Today is the day we as a nation celebrate George Washington’s birthday. His achievements on the battlefield and the political arena are well-known and documented. What is less well-known by the public is that Mr. Washington was quite the entrepreneur.
Washington was a lifelong farmer, and thus much of his time and mental capacity went towards making his land more productive. He experimented with the then-new methods of crop rotation and animal husbandry on his plantation at Mount Vernon. Finding that the current methods of threshing wheat to be either too labor intensive or unsanitary, Mr. Washington invented a six-sided threshing barn. Comprised of two levels, the upper boardwalk hosted the grain and horses who trampled the seeds free to allow them to fall through periodic holes in the floor. Below on the ground level, the seeds could then be easily raked into piles and collected.
Washington also experimented with a planting device that was both devilishly complicated and complete genius. In what was essentially a “seeding barrow,” Washington placed seeds within a barrel that had evenly spaced holes. Then he installed an outer metal ring with just one hole that led into a funnel that pointed at the ground. As the barrel rotated, when the two holes periodically lined up the seeds would fall through to the freshly tilled soil. Not too shabby for someone with no formal education to speak of.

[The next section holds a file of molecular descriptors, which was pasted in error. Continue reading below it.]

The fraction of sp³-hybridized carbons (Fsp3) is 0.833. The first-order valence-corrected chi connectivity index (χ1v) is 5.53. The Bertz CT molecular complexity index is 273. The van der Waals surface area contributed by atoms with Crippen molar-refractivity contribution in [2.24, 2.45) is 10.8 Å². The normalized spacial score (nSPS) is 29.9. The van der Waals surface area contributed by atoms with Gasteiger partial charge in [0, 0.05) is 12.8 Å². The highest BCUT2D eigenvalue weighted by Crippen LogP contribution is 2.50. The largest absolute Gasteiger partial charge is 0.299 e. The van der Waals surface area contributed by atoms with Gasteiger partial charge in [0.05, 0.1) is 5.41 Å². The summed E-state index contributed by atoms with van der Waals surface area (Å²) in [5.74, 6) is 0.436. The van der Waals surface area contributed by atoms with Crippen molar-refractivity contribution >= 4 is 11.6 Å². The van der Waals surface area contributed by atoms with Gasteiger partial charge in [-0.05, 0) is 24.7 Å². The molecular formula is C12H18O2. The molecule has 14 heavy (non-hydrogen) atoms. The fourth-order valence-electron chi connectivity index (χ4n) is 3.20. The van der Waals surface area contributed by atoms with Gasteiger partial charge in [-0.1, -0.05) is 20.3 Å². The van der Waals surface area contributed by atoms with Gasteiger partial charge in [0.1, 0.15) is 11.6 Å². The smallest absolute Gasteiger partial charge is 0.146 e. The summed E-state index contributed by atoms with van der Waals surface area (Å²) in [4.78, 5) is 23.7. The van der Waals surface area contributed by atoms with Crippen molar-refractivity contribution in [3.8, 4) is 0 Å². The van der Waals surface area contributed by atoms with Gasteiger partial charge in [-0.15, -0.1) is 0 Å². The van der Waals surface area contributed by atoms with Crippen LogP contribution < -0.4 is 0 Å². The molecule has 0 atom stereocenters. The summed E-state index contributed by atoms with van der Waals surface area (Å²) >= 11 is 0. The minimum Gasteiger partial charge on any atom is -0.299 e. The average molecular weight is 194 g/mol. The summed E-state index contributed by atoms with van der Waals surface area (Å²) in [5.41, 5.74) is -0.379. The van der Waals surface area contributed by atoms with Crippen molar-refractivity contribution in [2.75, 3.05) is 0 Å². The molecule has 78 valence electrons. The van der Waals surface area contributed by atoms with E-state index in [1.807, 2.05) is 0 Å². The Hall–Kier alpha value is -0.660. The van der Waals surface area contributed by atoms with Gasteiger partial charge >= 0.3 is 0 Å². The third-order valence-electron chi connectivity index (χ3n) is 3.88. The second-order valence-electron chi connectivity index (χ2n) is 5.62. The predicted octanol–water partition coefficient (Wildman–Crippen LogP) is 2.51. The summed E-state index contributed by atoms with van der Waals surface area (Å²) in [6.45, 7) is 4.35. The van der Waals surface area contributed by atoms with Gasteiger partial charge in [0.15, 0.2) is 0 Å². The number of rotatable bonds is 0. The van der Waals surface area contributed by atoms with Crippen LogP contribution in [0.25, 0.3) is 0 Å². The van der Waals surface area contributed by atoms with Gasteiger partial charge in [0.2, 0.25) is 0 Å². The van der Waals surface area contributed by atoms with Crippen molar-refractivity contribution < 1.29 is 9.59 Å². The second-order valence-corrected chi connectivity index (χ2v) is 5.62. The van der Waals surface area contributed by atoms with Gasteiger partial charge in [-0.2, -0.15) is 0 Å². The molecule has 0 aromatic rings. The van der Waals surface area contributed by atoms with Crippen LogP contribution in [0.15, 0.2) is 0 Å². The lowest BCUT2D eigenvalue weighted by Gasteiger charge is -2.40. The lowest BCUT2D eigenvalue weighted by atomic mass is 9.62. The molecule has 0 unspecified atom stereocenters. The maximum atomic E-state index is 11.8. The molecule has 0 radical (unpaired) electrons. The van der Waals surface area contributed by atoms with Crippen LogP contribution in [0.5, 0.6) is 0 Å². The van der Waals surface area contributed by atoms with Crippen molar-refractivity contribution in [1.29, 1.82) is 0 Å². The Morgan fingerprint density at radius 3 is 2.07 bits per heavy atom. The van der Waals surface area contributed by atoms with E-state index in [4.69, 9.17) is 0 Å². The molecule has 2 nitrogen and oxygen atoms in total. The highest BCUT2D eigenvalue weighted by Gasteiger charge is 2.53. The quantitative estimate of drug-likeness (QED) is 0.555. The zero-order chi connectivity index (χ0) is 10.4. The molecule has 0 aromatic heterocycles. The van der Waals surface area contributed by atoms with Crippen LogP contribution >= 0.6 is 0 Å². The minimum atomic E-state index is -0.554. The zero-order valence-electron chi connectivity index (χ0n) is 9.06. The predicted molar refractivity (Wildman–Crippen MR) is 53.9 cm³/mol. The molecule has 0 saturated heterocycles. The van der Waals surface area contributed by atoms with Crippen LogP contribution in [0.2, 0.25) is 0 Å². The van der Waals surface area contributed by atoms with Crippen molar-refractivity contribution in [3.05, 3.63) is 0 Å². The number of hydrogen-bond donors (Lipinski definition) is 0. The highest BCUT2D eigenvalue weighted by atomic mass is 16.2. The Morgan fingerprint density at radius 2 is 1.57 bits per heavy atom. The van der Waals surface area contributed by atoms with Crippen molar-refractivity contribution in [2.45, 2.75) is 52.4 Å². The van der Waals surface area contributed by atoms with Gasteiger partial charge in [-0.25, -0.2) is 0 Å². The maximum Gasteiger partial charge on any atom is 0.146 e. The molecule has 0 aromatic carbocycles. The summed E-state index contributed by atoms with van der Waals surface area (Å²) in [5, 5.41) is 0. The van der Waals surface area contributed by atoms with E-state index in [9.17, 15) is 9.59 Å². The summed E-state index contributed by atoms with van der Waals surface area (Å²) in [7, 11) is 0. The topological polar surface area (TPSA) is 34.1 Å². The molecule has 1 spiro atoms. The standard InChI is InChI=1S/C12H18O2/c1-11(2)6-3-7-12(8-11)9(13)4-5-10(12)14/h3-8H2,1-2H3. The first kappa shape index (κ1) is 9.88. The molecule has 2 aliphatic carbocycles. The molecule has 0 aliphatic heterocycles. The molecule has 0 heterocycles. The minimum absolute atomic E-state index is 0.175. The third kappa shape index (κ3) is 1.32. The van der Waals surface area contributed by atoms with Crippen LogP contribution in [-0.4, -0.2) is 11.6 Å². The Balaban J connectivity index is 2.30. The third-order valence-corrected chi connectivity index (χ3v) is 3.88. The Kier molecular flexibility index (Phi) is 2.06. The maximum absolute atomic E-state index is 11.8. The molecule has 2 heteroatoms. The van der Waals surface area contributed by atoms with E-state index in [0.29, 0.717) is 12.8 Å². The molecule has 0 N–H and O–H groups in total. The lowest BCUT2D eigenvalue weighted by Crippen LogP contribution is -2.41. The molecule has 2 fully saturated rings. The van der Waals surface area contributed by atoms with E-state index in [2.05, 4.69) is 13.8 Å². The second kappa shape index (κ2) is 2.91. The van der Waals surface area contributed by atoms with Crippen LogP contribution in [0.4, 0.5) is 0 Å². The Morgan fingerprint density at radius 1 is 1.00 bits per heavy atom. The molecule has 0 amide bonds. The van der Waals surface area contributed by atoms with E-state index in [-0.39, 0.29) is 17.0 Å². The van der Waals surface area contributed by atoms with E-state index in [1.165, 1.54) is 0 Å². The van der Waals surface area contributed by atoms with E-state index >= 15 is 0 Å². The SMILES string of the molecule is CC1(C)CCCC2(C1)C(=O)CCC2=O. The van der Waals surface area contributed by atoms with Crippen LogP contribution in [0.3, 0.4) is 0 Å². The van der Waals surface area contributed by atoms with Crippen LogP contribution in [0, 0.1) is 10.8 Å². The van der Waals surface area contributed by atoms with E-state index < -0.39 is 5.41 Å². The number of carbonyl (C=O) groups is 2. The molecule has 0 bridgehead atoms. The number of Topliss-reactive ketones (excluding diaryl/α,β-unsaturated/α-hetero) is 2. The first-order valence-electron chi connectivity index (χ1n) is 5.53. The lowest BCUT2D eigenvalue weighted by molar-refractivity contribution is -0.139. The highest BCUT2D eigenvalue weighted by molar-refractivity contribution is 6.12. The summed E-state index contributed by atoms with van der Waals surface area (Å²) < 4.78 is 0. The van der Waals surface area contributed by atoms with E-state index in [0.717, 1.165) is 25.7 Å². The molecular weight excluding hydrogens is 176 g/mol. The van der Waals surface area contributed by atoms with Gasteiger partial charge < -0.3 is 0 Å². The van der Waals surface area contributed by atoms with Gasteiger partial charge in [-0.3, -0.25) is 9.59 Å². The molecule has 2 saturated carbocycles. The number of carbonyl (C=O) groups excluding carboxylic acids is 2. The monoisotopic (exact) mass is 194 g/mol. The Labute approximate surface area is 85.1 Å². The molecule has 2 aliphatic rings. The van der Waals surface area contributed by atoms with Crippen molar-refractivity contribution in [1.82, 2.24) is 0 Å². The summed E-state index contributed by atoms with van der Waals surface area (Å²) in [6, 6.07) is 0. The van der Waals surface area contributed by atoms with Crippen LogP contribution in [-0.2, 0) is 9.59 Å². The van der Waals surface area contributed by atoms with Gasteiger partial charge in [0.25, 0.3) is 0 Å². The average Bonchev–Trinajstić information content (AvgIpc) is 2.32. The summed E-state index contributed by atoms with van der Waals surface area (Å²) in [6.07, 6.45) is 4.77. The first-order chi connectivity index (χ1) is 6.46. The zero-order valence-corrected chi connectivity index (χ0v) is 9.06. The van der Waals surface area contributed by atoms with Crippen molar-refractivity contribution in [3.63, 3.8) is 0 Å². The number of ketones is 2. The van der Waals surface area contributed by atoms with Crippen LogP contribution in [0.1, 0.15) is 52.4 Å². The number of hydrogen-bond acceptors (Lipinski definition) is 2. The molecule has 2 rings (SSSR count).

Somewhat less verified, there is claim that Washington was also a master mixologist. There is one New York Times report from 1906 that claims that Washington not only invented the swizzle stick (cocktail stirrer) but also made the first modern cocktail. The story goes that after a 10 mile (!) morning walk with his ailing brother (not the first thing I’d do with a sick person, but this WAS the time of bleedings), the pair stopped into a pub to quench their now might thirst. Unsatisfied with the schnapps produced, Washington went ahead and grabbed some South American bitters from the barkeep and added “the grating of kola nut.” He then broke his clay smoking pipe in two and used the stem to stir (or swizzle) the newly born “first cocktail” to a froth. Apparently, the result was delicious and just what the brothers needed.
Cocktail and swizzle inventing not-withstanding, Washington has been called the first American engineer. Indeed, today is also part of National Engineering Week by no accident. Our first president had a keen mind for deconstructing problems and inventing new solutions. So take a moment today to reflect on Washington’s achievements, and if you possess some fresh kola nut, try a swizzle for yourself.